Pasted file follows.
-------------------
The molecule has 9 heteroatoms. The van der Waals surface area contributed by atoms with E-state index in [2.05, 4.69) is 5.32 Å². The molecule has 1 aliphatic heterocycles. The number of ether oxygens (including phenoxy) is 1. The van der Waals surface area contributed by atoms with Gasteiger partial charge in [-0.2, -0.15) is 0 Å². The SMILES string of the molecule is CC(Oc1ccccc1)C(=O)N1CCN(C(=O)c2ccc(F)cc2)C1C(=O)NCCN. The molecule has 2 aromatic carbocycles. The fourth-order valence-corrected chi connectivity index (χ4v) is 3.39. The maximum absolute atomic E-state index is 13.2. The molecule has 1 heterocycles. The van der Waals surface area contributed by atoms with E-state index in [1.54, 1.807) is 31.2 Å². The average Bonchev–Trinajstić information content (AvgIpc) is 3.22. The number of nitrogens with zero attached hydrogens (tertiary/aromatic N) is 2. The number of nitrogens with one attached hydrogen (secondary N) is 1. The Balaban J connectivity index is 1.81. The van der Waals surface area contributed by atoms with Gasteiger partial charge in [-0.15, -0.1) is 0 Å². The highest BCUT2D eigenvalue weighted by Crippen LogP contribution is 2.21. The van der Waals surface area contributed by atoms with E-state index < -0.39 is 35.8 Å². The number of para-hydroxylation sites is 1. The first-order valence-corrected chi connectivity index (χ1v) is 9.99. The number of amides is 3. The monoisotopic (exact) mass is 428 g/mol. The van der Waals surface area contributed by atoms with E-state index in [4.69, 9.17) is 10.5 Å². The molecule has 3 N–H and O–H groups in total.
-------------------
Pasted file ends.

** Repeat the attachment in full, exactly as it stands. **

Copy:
The molecule has 9 heteroatoms. The van der Waals surface area contributed by atoms with E-state index in [2.05, 4.69) is 5.32 Å². The molecule has 1 aliphatic heterocycles. The number of ether oxygens (including phenoxy) is 1. The van der Waals surface area contributed by atoms with Gasteiger partial charge in [-0.2, -0.15) is 0 Å². The SMILES string of the molecule is CC(Oc1ccccc1)C(=O)N1CCN(C(=O)c2ccc(F)cc2)C1C(=O)NCCN. The molecule has 2 aromatic carbocycles. The fourth-order valence-corrected chi connectivity index (χ4v) is 3.39. The maximum absolute atomic E-state index is 13.2. The molecule has 1 heterocycles. The van der Waals surface area contributed by atoms with E-state index in [1.54, 1.807) is 31.2 Å². The average Bonchev–Trinajstić information content (AvgIpc) is 3.22. The number of nitrogens with zero attached hydrogens (tertiary/aromatic N) is 2. The number of nitrogens with one attached hydrogen (secondary N) is 1. The Balaban J connectivity index is 1.81. The van der Waals surface area contributed by atoms with Gasteiger partial charge in [-0.15, -0.1) is 0 Å². The highest BCUT2D eigenvalue weighted by Crippen LogP contribution is 2.21. The van der Waals surface area contributed by atoms with E-state index < -0.39 is 35.8 Å². The number of para-hydroxylation sites is 1. The first-order valence-corrected chi connectivity index (χ1v) is 9.99. The number of amides is 3. The monoisotopic (exact) mass is 428 g/mol. The van der Waals surface area contributed by atoms with E-state index in [4.69, 9.17) is 10.5 Å². The molecule has 3 N–H and O–H groups in total.